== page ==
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Data mining for strategies

For the past several months, I have been busy working on software to aide in “data mining” the market. With the hope of eventually finding repeatable patterns. The basic premise is to devise software capable of finding patterns that provide an exploitable edge. Because I have been spending all my free time working on this software, I have been falling behind on the pursuits outlined within this journal.

I am hoping to get back into the swing of things, and eventually incorporate the software I have been working on as a way of further discovering what works and what does not work. The software is great at finding an “edge containing pattern” if one exists in the provided data set. However, the most challenging aspect is figuring out what data to provide and the basic constructs of the pattern you are interesting in.

That is why its important to continue down the path that I started within this journal. To most effectively find patterns within the market, you have to have a way of weeding out some of the useless indicators and ideals. Without performing this degree of pre-filtering, the software can not run fast enough to sift through all of the data.

As this software becomes more polished, I will release a version here in this journal as well as utilize it in further weeding out the garbage indicators. For example, by focusing on a single indicator and feeding it into the software, you can “fairly” quickly see if any edge is possible. If the software is not able to extract any repeatable patterns (resulting in an edge), then that indicator is most likely useless in your trading. Unfortunately, the software is not quite polished enough for prime time. In the mean time, I will continue to test indicators the way I previously approached the issue while slowly migrating towards utilizing this data mining software. Eventually replacing most of my analysis of indicators with results found through the data mining software approach.


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MACD Part 1: Zero Line (Long Only)

In this series we will test the MACD (Moving Average Convergence Divergence) indicator. Like our other indicator series we will test the results against our 5-minute base line results found here: Long Baseline, Short Baseline, and Risk/Reward Baseline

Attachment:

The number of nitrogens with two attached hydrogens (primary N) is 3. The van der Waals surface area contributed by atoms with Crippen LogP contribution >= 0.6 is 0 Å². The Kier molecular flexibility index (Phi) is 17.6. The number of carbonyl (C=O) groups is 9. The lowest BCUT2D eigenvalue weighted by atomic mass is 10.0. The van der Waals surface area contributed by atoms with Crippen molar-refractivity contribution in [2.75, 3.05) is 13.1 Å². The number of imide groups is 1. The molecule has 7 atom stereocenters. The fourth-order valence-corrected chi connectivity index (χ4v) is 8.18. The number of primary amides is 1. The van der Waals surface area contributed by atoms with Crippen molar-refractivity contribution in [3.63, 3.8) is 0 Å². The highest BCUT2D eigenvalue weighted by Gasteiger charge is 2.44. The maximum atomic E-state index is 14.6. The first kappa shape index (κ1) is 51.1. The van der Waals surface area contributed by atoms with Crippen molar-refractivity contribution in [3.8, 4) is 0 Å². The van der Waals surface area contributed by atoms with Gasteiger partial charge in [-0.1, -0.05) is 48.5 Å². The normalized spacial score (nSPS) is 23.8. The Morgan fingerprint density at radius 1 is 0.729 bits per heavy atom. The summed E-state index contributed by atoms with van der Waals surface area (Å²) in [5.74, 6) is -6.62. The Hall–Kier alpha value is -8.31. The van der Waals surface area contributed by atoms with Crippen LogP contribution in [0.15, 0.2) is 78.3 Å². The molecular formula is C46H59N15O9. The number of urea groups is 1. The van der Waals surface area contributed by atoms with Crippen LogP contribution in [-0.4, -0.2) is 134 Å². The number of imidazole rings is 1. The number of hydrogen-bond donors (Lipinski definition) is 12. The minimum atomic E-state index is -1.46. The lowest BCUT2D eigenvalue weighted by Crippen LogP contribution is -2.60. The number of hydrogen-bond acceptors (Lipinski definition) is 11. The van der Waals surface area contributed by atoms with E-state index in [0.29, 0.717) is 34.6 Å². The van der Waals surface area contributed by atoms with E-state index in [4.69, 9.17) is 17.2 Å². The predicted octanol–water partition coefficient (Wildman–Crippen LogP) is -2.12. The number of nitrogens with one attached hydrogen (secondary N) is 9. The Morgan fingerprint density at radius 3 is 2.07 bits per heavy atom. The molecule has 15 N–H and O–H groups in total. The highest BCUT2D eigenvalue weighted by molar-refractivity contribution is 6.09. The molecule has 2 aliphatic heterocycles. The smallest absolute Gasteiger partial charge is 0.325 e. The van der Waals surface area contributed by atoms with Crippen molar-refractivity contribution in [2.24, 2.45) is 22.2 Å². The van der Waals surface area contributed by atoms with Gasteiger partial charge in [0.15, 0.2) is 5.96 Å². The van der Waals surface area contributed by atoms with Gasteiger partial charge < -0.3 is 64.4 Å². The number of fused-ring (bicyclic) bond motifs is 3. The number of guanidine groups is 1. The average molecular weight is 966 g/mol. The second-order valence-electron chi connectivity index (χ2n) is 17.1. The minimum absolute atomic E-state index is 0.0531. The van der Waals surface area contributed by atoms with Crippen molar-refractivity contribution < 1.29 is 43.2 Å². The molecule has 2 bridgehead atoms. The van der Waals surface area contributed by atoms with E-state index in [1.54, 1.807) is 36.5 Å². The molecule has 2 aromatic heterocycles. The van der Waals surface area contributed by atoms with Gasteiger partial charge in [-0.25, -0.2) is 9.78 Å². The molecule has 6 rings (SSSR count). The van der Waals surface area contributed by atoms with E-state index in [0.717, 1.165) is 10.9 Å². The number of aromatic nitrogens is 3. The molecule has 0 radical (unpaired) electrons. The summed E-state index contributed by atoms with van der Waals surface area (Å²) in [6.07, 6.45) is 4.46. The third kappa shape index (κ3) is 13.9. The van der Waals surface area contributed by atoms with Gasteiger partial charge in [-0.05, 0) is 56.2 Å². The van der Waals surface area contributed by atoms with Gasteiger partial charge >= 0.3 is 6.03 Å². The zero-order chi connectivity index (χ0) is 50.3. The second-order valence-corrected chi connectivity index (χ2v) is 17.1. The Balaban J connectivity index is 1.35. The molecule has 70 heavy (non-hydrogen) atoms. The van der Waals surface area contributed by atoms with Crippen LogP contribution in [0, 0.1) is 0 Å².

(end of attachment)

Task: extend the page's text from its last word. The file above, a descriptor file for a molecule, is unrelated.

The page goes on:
MACD is commonly used to enter trades based on its position relative to the Zero Line. Our first test will enter long whenever MACD is above the zero line.

Results: Exit at 5 Bars
These results turned out very similar to what we saw with RSI when above 50. Very few combinations were even positive with no results coming close to demonstrating a tradeable edge.

Results: Exit Using 1:2 Risk/Reward Ratio
Not a single combination resulted in a net profit. Clearly it is not wise to buy when MACD is above the Zero Line.

Now we will test the MACD below the Zero Line. Based on the above results, we expect being below the Zero Line to outperform.

Results: Exit at 5 Bars
No combination was able to surpass our targets for total profit. However, a large number of combinations surpassed our percent profitable threshold. This indicates a potential edge, however the edge is likely too small to surpass trading costs such as commission. May be useful as a filter to filter out losing trades.

Best Combination: Fast = 2, Slow =4 Smooth =4

Results: Exit Using 1:2 Risk/Reward Ratio
No combination came close to our thresholds. This combined with the failure to reach profit thresholds using 5 bar exit, further underscores this strategy as containing a very weak if any edge.

Summary
There may be a slight edge when entering trades while below the Zero Line. However, by itself it is not tradeable. In future articles we will look at ways of using this filter to improve our overall edge.

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Exit Strategy Part 1

Entries are important, but exits are where you make your money. A strategy can not be complete without fine tuning both sides. In this article series I will explore various exit strategies to determine which are effective and which are not. The end goal is to create an exit strategy that makes a random entry strategy profitable.

To succeed the exit strategy must remain profitable over 100 continuous runs with an average profit factor over 1.2. The random entry strategy will target 5,000 trades over the testing period. This is a rather lofty goal. In fact, it may not even be possible. However, we can learn a lot about various exit strategies and dynamics by attempting it.

Time Based Exits
This is a very simple concept. Exit after x number of bars have passed. We use this method often while evaluating entries because it provides a good reference point.

Results: